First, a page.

Another reason for his failing popularity is that Poland’s economy has been pulled down by the wider eurozone crisis, hitting the opinion poll ratings of Mr Tusk’s government. Growth this year is expected to be only 1 per cent, according to the World Bank. With unemployment at 13.1 per cent and business rattled by the slowdown, the mood in the country is sour. Mr Gowin capitalised on those figures by travelling the country attacking Mr Tusk and Jacek Rostowski, the finance minister, for their “catastrophic” economic policies. He has been particularly scathing about the government’s decision to suspend debt limits and to consider amending the pension system to improve public finances. Mr Gowin was fired as justice minister by Mr Tusk because of his social conservatism; he helped kill a proposal to allow for civil unions, which he saw as paving the way for gay marriage. However, he did spend much of his time in the ministry pushing through reforms to liberalise Poland’s hidebound professions. Mr Tusk’s troubles are a boon to the rightwing opposition Law and Justice Party, led by Jaroslaw Kaczynski, which has overtaken Civic Platform in opinion polls in recent months. According to data released on Monday, retail sales grew by an annual 4.3 per cent in July – much faster than expected. Exports are also doing well. But despite these signs of economic revival any rebound is unlikely to be strong enough to bring about a speedy change in Mr Tusk’s political fortunes. Mr Tusk must reaffirm his grip on Civic Platform before next year’s elections for the European parliament and parliamentary and presidential elections in 2015. However, as well as battling Law and Justice, he is facing a powerful internal enemy whose relative success in the leadership contest may spur the political hopes of others such as Grzegorz Schetyna, the party’s deputy leader, who was sidelined by Mr Tusk years ago.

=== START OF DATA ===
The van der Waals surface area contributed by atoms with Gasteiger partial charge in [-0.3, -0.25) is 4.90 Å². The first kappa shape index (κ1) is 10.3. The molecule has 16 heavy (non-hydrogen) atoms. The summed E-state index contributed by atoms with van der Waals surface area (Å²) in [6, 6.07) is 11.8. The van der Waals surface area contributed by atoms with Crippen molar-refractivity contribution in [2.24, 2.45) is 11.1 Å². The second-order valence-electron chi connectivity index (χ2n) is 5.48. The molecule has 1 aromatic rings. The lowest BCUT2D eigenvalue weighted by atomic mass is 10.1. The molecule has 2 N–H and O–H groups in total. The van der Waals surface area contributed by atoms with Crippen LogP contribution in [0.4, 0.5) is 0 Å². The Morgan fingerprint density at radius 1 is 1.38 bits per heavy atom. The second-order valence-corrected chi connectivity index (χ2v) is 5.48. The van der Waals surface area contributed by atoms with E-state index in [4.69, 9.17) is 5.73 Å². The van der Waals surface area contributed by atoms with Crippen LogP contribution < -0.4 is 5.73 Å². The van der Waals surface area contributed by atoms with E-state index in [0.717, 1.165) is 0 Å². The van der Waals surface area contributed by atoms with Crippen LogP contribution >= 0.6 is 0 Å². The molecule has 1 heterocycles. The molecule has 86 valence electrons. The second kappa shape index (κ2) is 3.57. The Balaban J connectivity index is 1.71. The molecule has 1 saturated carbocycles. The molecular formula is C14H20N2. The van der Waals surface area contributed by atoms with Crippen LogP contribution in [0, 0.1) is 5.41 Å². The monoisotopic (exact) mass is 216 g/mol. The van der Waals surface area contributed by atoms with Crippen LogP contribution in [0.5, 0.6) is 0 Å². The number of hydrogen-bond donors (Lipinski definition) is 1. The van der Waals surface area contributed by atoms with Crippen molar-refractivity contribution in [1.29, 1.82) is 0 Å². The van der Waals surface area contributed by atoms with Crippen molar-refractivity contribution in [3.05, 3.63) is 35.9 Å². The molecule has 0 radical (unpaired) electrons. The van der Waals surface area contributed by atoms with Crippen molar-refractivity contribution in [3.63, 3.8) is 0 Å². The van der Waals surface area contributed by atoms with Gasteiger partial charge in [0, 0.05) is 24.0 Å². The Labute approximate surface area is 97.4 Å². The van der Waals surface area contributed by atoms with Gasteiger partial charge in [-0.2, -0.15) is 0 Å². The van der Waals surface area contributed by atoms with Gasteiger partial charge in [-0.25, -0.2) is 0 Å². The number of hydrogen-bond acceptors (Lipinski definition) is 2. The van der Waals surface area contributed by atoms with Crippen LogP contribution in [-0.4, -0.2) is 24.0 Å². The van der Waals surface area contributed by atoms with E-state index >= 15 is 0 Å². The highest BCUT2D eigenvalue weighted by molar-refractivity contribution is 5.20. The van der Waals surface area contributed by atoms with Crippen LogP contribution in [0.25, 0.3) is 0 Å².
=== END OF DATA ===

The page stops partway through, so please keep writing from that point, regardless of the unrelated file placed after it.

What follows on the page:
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Poland's jobless rate shrinks to 13.1 percent